Each month we scour the continental U.S. looking for the warmest, coldest, wettest, snowiest, sunniest and cloudiest locations. Did your town make the list this month? Let’s find out…
Warmest City (compared to average)
We’ll kick things off in New England, a place where many folks take their summer vacations to get some heat relief. Unfortunately, New England has been anything but a safe haven for forlorn travelers as month after month of unprecedented heat and humidity have gripped the region. Our spot for warmest in the country this month was sizzling at nearly seven degrees above their long-term August average, making for the warmest August on record. Situated right on the US-Canada border is the town of Frenchville, Maine – so we’re about as far north as you can get in the CONUS. However, latitude meant nothing this summer as both July and August were record setters for the town. While August would come in as Frenchville’s 2nd warmest month on record, it was only shortly removed from the 1st warmest month on record: July 2018. Twenty-eight days in August featured temperatures that were above average. Two dozen highs temperatures and another two dozen low temperatures were warmer than the warmest respective average temperature for the month – a record for both. It was also a record for average low temperatures, including a new warmest overnight low of 69 degrees. Seven record warm lows would be set and another four record highs. A 54-day streak of 70-degree plus highs ended this month, making for the longest such streak on record. Among that streak were eight consecutive days of 80-degree plus temps – the most for any month. Sure, they weren’t suffering through triple digit heat, but for a place that is generally a respite from the heat, it was equally miserable.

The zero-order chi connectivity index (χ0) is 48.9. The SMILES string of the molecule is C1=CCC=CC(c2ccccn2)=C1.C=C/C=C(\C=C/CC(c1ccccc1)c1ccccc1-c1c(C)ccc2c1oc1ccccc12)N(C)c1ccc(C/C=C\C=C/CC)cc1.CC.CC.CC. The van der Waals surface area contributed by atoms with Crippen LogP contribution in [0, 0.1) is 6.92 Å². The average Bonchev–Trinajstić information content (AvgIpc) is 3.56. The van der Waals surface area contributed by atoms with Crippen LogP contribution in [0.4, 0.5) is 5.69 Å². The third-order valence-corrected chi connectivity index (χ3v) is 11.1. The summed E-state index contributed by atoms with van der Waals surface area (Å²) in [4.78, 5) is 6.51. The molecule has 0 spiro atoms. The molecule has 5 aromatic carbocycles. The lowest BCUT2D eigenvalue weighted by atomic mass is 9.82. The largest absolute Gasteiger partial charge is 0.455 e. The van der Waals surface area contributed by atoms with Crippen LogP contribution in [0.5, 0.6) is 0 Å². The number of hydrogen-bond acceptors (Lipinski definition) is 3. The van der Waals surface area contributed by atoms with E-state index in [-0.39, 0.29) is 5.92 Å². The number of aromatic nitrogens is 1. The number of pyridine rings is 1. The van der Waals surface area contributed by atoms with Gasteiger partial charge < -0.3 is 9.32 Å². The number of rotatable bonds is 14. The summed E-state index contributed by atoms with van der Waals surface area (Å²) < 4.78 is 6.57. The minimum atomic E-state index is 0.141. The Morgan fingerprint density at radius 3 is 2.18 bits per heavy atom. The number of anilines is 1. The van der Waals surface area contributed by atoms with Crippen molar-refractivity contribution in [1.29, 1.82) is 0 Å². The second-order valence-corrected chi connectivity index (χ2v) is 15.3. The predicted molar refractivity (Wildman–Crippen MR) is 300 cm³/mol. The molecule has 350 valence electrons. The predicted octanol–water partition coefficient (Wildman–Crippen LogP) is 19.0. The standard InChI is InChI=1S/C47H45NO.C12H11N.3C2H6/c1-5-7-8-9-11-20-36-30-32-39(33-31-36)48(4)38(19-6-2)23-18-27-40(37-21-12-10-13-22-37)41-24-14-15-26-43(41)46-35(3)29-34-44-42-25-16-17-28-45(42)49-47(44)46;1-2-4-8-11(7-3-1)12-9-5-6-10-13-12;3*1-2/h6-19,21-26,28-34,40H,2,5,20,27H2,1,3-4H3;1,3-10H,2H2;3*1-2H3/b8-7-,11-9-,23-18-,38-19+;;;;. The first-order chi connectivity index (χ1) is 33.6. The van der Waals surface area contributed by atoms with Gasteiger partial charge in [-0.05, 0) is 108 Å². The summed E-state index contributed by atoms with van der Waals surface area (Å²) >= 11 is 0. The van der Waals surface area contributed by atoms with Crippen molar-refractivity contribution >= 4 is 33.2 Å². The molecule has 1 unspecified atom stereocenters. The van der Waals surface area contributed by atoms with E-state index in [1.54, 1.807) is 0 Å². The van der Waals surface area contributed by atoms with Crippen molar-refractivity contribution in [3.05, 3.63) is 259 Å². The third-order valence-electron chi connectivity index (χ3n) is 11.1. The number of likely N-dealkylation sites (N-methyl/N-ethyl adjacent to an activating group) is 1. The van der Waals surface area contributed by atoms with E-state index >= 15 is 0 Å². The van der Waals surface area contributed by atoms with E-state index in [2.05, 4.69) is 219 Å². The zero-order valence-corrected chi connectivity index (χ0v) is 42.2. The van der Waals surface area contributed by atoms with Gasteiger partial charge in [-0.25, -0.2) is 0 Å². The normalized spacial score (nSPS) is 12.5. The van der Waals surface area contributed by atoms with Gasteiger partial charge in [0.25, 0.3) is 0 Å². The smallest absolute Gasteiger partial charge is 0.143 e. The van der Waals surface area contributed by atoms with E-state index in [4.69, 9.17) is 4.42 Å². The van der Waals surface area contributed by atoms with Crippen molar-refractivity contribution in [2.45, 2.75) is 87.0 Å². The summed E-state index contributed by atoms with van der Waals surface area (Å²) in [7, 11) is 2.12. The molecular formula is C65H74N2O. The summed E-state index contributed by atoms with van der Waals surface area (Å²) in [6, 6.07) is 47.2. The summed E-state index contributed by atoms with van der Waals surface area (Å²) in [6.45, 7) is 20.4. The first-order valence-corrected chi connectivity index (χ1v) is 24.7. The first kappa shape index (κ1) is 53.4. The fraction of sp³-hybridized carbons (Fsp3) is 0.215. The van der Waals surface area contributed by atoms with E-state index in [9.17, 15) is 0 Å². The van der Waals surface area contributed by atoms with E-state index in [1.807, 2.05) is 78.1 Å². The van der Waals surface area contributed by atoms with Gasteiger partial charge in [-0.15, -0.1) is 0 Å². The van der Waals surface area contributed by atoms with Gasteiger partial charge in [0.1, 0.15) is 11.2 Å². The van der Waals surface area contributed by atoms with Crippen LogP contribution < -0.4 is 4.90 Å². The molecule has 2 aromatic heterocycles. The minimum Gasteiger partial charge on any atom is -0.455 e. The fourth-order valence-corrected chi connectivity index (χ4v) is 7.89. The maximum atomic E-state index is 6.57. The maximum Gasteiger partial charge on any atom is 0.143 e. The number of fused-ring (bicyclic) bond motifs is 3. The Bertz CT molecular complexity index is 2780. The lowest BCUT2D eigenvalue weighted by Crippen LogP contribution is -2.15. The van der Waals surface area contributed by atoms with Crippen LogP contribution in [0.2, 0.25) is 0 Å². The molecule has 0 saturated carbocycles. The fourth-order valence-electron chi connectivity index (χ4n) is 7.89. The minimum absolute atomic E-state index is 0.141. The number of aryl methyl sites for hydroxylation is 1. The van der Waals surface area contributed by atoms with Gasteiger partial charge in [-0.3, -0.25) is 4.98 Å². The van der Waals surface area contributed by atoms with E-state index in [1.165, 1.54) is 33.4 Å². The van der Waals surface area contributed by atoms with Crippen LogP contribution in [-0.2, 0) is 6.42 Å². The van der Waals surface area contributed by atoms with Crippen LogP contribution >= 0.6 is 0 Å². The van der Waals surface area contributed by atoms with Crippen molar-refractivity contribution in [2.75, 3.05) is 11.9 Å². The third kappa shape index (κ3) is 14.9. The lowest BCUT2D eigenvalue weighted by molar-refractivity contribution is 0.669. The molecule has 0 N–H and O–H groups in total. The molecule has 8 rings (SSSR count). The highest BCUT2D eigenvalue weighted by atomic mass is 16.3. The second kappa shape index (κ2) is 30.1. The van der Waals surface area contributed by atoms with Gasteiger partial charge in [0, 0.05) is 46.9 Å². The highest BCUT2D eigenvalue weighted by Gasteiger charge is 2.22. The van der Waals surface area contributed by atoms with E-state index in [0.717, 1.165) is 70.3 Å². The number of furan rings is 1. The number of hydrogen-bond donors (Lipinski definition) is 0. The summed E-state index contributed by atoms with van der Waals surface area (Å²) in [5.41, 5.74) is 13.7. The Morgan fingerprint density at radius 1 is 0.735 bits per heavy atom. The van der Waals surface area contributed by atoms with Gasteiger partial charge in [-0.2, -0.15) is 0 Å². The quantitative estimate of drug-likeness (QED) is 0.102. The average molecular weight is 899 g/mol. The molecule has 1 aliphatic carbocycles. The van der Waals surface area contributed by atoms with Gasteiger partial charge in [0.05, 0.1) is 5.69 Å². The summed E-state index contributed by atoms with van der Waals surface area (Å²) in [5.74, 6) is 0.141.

Outside of New England, brutally warm temperatures extended west into the Great Lakes, south in Florida, and all along the west coast. It was the warmest August on record in places like: Burlington, Boston, Atlantic City, Las Vegas, San Diego and Los Angeles.
No surprise, August was the fourth month in a row where more places in the US were warmer than average. The first eight months of the year have been one big temperature ying and yang.
Coldest City (compared to average)
All that being said, there were a few shots of season-changing cool air that spilled into the nation’s midsection during August. Our coolest spot in the country takes us to the Northern Plains where both June and July were hot, so residents were eagerly anticipating a fall preview. Rapid City, South Dakota had their 6th coolest August on record. The month featured 23 days where temperatures were below the long term average. In a normal August, highs range from 89 to 83 degrees and lows range from 59 to 53. (Author’s note: if you’re wondering why I wrote those average temperatures backwards, it’s because in some places of the US, we’ve finally turned the corner on average temperatures. Average temperatures will now being their gradual slide into winter as days get shorter and the air gets colder) This August, 14 highs were cooler than 83 degrees and 11 lows came in below 53 degrees. Five of those high temps were in the 60s – that’s the 2nd most for any August. Another five low temps fell into the 40s. Now that’s some nice sleeping weather! No temperature records were set during the month. In all, it’s hard to get cold air into the US in August, so even a four degree temperature departure is noteworthy.